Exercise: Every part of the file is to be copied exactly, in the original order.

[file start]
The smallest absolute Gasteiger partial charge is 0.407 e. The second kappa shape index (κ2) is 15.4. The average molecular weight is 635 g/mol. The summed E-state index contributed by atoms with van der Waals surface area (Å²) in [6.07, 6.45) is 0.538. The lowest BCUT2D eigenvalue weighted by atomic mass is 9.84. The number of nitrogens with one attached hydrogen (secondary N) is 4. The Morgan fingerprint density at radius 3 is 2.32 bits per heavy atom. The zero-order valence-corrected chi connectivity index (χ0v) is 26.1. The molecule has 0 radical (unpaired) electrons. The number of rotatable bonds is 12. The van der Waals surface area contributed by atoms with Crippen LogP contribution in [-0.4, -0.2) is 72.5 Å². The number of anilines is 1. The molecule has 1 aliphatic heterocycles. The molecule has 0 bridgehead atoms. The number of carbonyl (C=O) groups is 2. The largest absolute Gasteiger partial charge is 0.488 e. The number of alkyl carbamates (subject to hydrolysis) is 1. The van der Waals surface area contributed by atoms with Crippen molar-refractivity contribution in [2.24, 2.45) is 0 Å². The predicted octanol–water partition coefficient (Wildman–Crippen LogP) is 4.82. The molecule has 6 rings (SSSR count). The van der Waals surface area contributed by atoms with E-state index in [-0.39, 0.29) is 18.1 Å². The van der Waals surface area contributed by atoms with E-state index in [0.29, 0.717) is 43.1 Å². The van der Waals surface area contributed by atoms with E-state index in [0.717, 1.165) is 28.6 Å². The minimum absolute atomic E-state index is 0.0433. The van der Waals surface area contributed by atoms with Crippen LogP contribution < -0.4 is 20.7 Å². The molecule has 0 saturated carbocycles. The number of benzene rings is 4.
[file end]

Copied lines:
The smallest absolute Gasteiger partial charge is 0.407 e. The second kappa shape index (κ2) is 15.4. The average molecular weight is 635 g/mol. The summed E-state index contributed by atoms with van der Waals surface area (Å²) in [6.07, 6.45) is 0.538. The lowest BCUT2D eigenvalue weighted by atomic mass is 9.84. The number of nitrogens with one attached hydrogen (secondary N) is 4. The Morgan fingerprint density at radius 3 is 2.32 bits per heavy atom. The zero-order valence-corrected chi connectivity index (χ0v) is 26.1. The molecule has 0 radical (unpaired) electrons. The number of rotatable bonds is 12. The van der Waals surface area contributed by atoms with Crippen LogP contribution in [-0.4, -0.2) is 72.5 Å². The number of anilines is 1. The molecule has 1 aliphatic heterocycles. The molecule has 0 bridgehead atoms. The number of carbonyl (C=O) groups is 2. The largest absolute Gasteiger partial charge is 0.488 e. The number of alkyl carbamates (subject to hydrolysis) is 1. The van der Waals surface area contributed by atoms with Crippen molar-refractivity contribution in [2.24, 2.45) is 0 Å². The predicted octanol–water partition coefficient (Wildman–Crippen LogP) is 4.82. The molecule has 6 rings (SSSR count). The van der Waals surface area contributed by atoms with E-state index in [-0.39, 0.29) is 18.1 Å². The van der Waals surface area contributed by atoms with E-state index in [0.29, 0.717) is 43.1 Å². The van der Waals surface area contributed by atoms with E-state index in [0.717, 1.165) is 28.6 Å². The minimum absolute atomic E-state index is 0.0433. The van der Waals surface area contributed by atoms with Crippen LogP contribution < -0.4 is 20.7 Å². The molecule has 0 saturated carbocycles. The number of benzene rings is 4.